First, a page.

Thirteen years ago Major League Baseball’s thirty teams collectively fronted a $75 million investment and launched a vehicle incorporating all individual team’s web sites and other Internet activities under the league’s umbrella. All content delivery, including developing live steaming capabilities, became part of Major League Baseball Advanced Media (MLBAM) assets, and their format has been essentially copied by all the rest. At the turn of the millennium the Internet could be described as roughly at the same early stage of development as television technology when the Colts-Giants 1958 NFL championship game triggered the transformation of football into America’s TV game. Since, and primarily simply due to the nature of the game, baseball has been regarded by many as a dinosaur because of its (relative to football) lack of adaptability to television broadcasts. Yet now the Internet, and the associated technology and devices, is rapidly changing viewing options, as did television offer an alternative to live event attendance. Perhaps, in much the same way that the NFL thrived because of its adaptability to television broadcasts, a baseball renaissance is mounting because of the sport’s suitability to the Internet.
The Internet through its access flexibility, available through an increasing array of mobile devices, provides an environment that allows consumers to partake in other activities, sport related and otherwise, while at once viewing/consuming a game. In this case, the nature of baseball may make it the sport most apt for multi-dimensional consumption. Besides standard broadcast delivery for viewing and listening though live streaming—available to all but local market subscribers (more on this to come) on MLB.com since 2003—customers can access news, schedules, standings, and statistics from around the league and detailed information on each of MLB’s teams. Additionally, comes the opportunity to create and play in fantasy leagues. As consumption options have expanded beyond the simple and passive viewing of a game, baseball's deliberate pace, a liability for old fashioned broadcast TV, seems tailor-made for complimentary consumption options, and particularly for baseball because it is arguably the team sport whose fans are most consumed by supplemental statistics and information.
MLBAM’s impact on MLB’s revenues was quick and clear. In 1999 MLB revenue totaled a little more than $3.6 billion, similar though about one-half billion more than the NBA at the time. By 2006 MLB revenues had nearly doubled to more than $6 billion, nearly keeping pace with the TV-rich NFL who returned $6.5 billion that year; meanwhile NBA revenues had grown only a bit, to just exceed $3.5 billion. Baseball business analyst Maury Brown wrote in late 2005 that MBLAM had become a money machine, and profitable in less than three years. USA Today reported revenues reached $380 million annually by 2006. Pete Toms revealed that by 2010 MBLAM annual revenues were excess of $500 million and the estimated value of the subsidiary enterprise was $2 - $3 billion. The MBLAM subscription price in 2013 topped out at $130 for all-year, full service access. The NBA and NHL followed MLB’s lead and each offer similar full service websites that include live broadcasts to subscribers for out–of –market games. These products are likewise popular and similar to MBLAM, and are able to charge annual subscription prices of $150 per year, though both attract fewer subscribers than MLBAM.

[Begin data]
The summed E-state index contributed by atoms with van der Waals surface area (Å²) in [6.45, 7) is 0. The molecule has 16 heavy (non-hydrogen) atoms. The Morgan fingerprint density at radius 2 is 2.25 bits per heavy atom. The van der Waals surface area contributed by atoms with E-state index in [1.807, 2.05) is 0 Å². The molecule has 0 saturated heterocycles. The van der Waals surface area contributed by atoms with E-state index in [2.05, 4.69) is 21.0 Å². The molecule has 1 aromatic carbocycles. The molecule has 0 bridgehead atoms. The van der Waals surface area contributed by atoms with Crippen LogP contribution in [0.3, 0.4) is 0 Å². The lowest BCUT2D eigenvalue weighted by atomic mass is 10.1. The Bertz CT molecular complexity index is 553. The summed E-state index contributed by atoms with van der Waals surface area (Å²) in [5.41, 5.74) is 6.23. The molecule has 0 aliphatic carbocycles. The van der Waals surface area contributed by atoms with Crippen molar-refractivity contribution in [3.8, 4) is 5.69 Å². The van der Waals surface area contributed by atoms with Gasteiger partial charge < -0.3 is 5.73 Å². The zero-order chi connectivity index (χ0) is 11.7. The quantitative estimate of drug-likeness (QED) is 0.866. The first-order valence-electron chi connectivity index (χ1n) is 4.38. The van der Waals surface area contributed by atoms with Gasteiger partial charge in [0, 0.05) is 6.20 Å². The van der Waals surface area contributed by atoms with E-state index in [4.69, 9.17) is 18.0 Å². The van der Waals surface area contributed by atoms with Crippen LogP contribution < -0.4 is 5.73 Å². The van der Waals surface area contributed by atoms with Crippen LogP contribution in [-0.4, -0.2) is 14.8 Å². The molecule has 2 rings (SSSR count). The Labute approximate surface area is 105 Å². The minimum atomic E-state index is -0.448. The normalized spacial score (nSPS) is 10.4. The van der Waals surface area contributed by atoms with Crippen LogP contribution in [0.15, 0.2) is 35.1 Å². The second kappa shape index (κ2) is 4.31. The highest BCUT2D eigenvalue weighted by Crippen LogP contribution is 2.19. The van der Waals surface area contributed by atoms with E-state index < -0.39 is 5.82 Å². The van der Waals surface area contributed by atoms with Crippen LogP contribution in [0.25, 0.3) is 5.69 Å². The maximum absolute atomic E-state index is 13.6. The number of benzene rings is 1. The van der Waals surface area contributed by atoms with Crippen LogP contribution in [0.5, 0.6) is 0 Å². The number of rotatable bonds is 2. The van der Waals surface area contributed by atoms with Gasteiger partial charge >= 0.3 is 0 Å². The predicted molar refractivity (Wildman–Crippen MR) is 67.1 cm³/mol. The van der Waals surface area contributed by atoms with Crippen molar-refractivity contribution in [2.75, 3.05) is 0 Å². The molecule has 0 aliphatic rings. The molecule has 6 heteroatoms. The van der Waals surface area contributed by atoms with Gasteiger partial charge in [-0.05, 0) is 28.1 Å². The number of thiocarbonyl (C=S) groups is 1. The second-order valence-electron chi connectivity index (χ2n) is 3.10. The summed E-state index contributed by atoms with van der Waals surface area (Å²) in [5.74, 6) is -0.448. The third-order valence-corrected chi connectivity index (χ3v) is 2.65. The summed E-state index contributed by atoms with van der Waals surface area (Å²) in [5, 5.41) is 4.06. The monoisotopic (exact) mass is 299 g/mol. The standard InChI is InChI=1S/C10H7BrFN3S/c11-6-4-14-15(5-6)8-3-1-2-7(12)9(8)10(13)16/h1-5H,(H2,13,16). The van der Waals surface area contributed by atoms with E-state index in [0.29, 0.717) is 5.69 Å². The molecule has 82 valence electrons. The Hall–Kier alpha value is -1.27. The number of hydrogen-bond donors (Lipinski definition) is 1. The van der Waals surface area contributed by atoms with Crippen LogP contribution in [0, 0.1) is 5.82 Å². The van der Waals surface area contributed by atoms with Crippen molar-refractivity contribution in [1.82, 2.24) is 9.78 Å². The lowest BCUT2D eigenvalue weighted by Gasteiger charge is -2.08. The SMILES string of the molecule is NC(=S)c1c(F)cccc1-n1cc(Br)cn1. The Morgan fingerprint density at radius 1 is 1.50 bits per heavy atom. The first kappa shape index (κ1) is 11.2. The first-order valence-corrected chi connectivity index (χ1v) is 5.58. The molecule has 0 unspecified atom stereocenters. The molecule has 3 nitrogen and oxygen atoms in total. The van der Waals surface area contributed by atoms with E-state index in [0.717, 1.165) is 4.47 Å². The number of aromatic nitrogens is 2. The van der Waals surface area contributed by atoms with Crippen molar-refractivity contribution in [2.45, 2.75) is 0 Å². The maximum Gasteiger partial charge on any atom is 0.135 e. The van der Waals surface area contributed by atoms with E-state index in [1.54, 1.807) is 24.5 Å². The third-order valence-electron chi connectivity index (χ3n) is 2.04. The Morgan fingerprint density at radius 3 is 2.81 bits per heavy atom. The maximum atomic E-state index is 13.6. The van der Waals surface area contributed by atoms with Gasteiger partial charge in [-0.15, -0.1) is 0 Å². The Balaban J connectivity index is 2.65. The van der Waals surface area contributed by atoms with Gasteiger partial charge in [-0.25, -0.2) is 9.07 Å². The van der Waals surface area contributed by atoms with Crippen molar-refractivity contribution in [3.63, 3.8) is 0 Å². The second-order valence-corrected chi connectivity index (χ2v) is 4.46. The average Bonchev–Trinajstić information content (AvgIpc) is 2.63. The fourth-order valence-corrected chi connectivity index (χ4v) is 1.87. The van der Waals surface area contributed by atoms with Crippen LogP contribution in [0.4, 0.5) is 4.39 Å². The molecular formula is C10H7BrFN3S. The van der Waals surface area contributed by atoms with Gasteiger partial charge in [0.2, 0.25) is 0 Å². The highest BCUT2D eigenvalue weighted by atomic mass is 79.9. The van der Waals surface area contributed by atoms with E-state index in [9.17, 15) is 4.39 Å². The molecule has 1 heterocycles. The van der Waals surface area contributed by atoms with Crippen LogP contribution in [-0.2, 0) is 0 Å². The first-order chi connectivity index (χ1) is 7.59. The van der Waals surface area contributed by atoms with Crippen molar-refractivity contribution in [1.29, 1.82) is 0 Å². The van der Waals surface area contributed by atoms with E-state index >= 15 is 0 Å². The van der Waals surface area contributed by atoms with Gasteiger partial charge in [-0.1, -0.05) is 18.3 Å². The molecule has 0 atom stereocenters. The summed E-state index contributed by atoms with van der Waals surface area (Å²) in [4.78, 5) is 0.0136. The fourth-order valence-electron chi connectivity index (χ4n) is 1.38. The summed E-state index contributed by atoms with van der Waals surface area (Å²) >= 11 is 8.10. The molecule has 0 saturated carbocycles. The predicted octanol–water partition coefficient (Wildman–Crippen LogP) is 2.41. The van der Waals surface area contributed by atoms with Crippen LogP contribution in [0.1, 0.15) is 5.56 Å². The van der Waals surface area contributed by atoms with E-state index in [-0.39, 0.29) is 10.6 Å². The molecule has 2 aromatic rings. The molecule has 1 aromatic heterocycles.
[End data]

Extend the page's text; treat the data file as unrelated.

The dinosaur this time around may be the NFL, ever cautious and always effective at limiting consumer viewing access for profit. Like its peers, the league maintains control over team websites and content. However they've left live steaming options to their contracted broadcast networks. For example ESPN is able to live steam Monday Night Football, but will do so only for its cable subscribers. Because of the volume of cash turned over by the networks for rights, there is for the NFL a more delicate relationship than the other league’s have with their TV partners; the networks collectively pay the NFL substantive rights fees—over $20 billion in 2011—12, and that amount will nearly double to $40 billion per year beginning in 2014—far and away the highest in sports. At present, the surge in traditional broadcast revenue has kept the NFL on at the top of the heap in terms of revenue generation- as they are now nearing $10 billion in annual revenues as number two MLB approaches $8 billion. But the NFL trails the pack in internet delivery. NBC offered the first ever live steaming of the Super Bowl in 2012, but the decision on steaming in the future will be determined by the network holding the broadcast rights. General access to live steaming is controlled by the NFL’s satellite television partner DIRECTV, and before 2011 access had been limited to those only homes where that service was not available and then only to those with specific mobile devices. Live streaming of NFL games became available universally to all devices for the first time in 2012, and at a hefty subscription price of $300 for the full service package.
Traditional broadcast markets are still thriving and keep the NFL at the top in terms of revenue and value. However assuming that Internet technology develops in the next twenty years at least as dramatically as did television technology from the 1960s onward, MLB is the league best prepared to capitalize.